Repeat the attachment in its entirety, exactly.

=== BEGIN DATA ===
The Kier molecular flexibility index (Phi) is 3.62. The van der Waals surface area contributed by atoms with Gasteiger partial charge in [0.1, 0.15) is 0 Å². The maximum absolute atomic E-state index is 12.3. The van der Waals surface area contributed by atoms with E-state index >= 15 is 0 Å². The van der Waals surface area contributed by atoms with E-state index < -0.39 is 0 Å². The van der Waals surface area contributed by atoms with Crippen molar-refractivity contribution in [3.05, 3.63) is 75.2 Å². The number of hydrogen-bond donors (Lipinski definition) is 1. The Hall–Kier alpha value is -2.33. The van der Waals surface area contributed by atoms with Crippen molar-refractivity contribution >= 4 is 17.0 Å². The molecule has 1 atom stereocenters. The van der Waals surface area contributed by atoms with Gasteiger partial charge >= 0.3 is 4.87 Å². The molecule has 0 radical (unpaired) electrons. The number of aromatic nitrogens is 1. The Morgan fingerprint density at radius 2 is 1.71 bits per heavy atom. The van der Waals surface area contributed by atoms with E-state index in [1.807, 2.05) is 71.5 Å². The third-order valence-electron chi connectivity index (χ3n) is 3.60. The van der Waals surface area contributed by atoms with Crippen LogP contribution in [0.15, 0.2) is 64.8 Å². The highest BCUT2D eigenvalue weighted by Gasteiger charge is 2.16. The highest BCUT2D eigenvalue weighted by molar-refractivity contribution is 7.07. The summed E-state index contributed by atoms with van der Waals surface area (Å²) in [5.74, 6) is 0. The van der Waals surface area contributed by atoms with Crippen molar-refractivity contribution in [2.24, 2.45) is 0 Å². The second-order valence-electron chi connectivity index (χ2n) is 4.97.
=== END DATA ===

The Kier molecular flexibility index (Phi) is 3.62. The van der Waals surface area contributed by atoms with Gasteiger partial charge in [0.1, 0.15) is 0 Å². The maximum absolute atomic E-state index is 12.3. The van der Waals surface area contributed by atoms with E-state index >= 15 is 0 Å². The van der Waals surface area contributed by atoms with E-state index < -0.39 is 0 Å². The van der Waals surface area contributed by atoms with Crippen molar-refractivity contribution in [3.05, 3.63) is 75.2 Å². The number of hydrogen-bond donors (Lipinski definition) is 1. The Hall–Kier alpha value is -2.33. The van der Waals surface area contributed by atoms with Crippen molar-refractivity contribution >= 4 is 17.0 Å². The molecule has 1 atom stereocenters. The van der Waals surface area contributed by atoms with Gasteiger partial charge >= 0.3 is 4.87 Å². The molecule has 0 radical (unpaired) electrons. The number of aromatic nitrogens is 1. The Morgan fingerprint density at radius 2 is 1.71 bits per heavy atom. The van der Waals surface area contributed by atoms with E-state index in [1.807, 2.05) is 71.5 Å². The third-order valence-electron chi connectivity index (χ3n) is 3.60. The van der Waals surface area contributed by atoms with Crippen LogP contribution in [0.15, 0.2) is 64.8 Å². The highest BCUT2D eigenvalue weighted by Gasteiger charge is 2.16. The highest BCUT2D eigenvalue weighted by molar-refractivity contribution is 7.07. The summed E-state index contributed by atoms with van der Waals surface area (Å²) in [5.74, 6) is 0. The van der Waals surface area contributed by atoms with Crippen molar-refractivity contribution in [2.24, 2.45) is 0 Å². The second-order valence-electron chi connectivity index (χ2n) is 4.97.